A setback for the “No Pipe” movement and a victory for the Pictou County pulp mill yesterday. Nova Scotia Supreme Court judge Denise Boudreau granted Northern Pulp a temporary injunction to prevent local fishermen from continuing with blockades she ruled interfered with a vessel hired by the mill to survey the bottom of Pictou Harbour and Northumberland Strait.
CSR GeoSurveys Limited was hired to do geotechnical and videographic work to gather information to determine where a pipe might be routed to discharge treated effluent from the 50-year-old mill when the wastewater treatment plant at Boat Harbour closes at the end of January,2020.
The McNeil government imposed that deadline in 2015 after decades of complaints from the neighbouring First Nation at Pictou Landing. The province is prepared to finance part of the cost of new treatment plant (at least $110 million as been earmarked) as compensation for breaking the terms of the mill’s lease 10 years early.
But the reason a crowd of 50-60 people demonstrated outside the Law Courts building before the hearing began yesterday was because lobster fishing in the Northumberland Strait is worth an estimated $1.2 billion a year to people in northern Nova Scotia and Prince Edward Island and opposition has been building to the company’s proposal to discharge treated effluent of any kind into those waters. A smaller group of pro-mill supporters also showed up and when a scuffle broke out, more than 10 city police officers arrived on the scene and remained inside the court house during the proceeding although the crowd went home.
The judge received video evidence of two separate blockades involving more than 20 fishing boats. Sworn affidavits from two CSR GeoSurveys Limited employees on board the survey vessel described repeated threats, harassment, and intimidation which prevented them from carrying out their work.
(A separate lawsuit filed by Northern Pulp against seven fishermen — see “Northern Pulp Mill sues fishermen,” Halifax Examiner, December 5 — described five separate blockade incidents since October 23 and death threats uttered against employees of CSR. Those allegations have not been proven and no date has been scheduled to hear that legal action).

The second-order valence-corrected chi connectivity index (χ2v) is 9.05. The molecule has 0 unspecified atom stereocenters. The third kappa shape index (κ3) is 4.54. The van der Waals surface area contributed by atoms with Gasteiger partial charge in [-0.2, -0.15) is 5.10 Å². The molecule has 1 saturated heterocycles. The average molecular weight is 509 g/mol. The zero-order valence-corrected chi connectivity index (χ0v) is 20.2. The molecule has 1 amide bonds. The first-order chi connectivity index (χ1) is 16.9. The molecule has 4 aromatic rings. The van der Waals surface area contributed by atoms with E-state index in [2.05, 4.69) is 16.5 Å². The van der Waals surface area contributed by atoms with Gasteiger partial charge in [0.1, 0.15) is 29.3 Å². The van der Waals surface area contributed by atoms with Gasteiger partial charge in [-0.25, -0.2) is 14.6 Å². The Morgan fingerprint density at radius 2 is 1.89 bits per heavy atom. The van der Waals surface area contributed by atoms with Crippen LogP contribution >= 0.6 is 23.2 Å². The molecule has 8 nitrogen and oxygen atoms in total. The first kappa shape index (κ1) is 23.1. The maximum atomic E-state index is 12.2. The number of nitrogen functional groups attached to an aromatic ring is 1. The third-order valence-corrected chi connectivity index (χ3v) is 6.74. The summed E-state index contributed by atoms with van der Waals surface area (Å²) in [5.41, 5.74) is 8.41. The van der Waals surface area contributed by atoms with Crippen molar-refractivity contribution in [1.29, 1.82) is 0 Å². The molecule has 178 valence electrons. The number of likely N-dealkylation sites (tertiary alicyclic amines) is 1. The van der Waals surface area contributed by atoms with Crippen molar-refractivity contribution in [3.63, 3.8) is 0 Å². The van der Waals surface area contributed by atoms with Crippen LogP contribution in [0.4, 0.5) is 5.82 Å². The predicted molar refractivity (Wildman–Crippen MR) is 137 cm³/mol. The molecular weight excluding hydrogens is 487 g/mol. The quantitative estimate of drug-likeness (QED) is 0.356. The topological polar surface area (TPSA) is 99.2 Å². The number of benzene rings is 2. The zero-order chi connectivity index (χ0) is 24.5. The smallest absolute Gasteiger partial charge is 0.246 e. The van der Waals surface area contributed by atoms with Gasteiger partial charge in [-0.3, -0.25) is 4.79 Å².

In delivering an oral decision after hearing almost two hours of submissions, Justice Denise Boudreau granted Northern Pulp a temporary injunction and ordered the two sides to return to court January 29 to argue whether the injunction should be permanent.
“This Order does not stop protest but it does stop interference with Northern Pulp,” said Boudreau firmly. “The respondents (the fishermen) do not have the right to blockade. They do have the right to lawful protest but this does not include what has been put forward in the description from the applicant [Northern Pulp].”
Senior managers for the company left court quickly without speaking to reporters. Presumably, the survey boat will head out this week. Outside the courtroom after the hearing, Allan MacCarthy, who was one of four fishermen to whom the injunction specifically applies, said the decision was “not a surprise” and “this is just another skirmish in the battle with the mill.” The judge included “Jane and John Doe” in the injunction to discourage anyone else who might be inclined to take a run at the survey boat.
MacCarthy said his fishing vessel isn’t currently on the water and he doesn’t plan to take it out. (Some demonstrators had suggested more on-the-water protests would continue regardless of the court’s decision.) Both MacCarthy and his lawyer Charles Thompson noted the fishermen had not admitted to any “unlawful conduct” contained in the affidavits from the survey crew and they intend to argue their actions last fall were part of “peaceful protest.”
Thompson also put forward an argument in court that the situation was not “urgent” enough to require a temporary injunction and could wait until the matter could be more fully thrashed out when a court date became available at the end of January. Northern Pulp lawyer Harvey Morrison countered by telling the court the survey work is essential to provide information to the environmental assessment process required by government to sanction a new wastewater treatment system.
Morrison argued if the January 2020 deadline isn’t met, the mill could close “at least temporarily” causing economic harm to the 330 people employed there and some 11,000 indirect jobs Northern Pulp claims depend upon it. He argued because of the blockades, the window to gather the geotechnical data is essentially one month while Pictou Harbour remains ice-free. On rebuttal, Thompson noted that the company had waited three-and-a-half years to begin surveying and had already indicated publicly it was unlikely to meet the January 2020 deadline.
Justice Boudreau said that argument was not one she would consider because “we simply don’t know what will happen in the future.” The judge said she was satisfied “winter is fast approaching and there would be ice in the Harbour.” She said she was also satisfied “a mill shutdown would cause harm” and the company had “time-sensitive work to complete to develop its proposal for government.”
The ban on blockades remains in place until at least January 29, 2019 when another hearing is scheduled and damages will be assessed.
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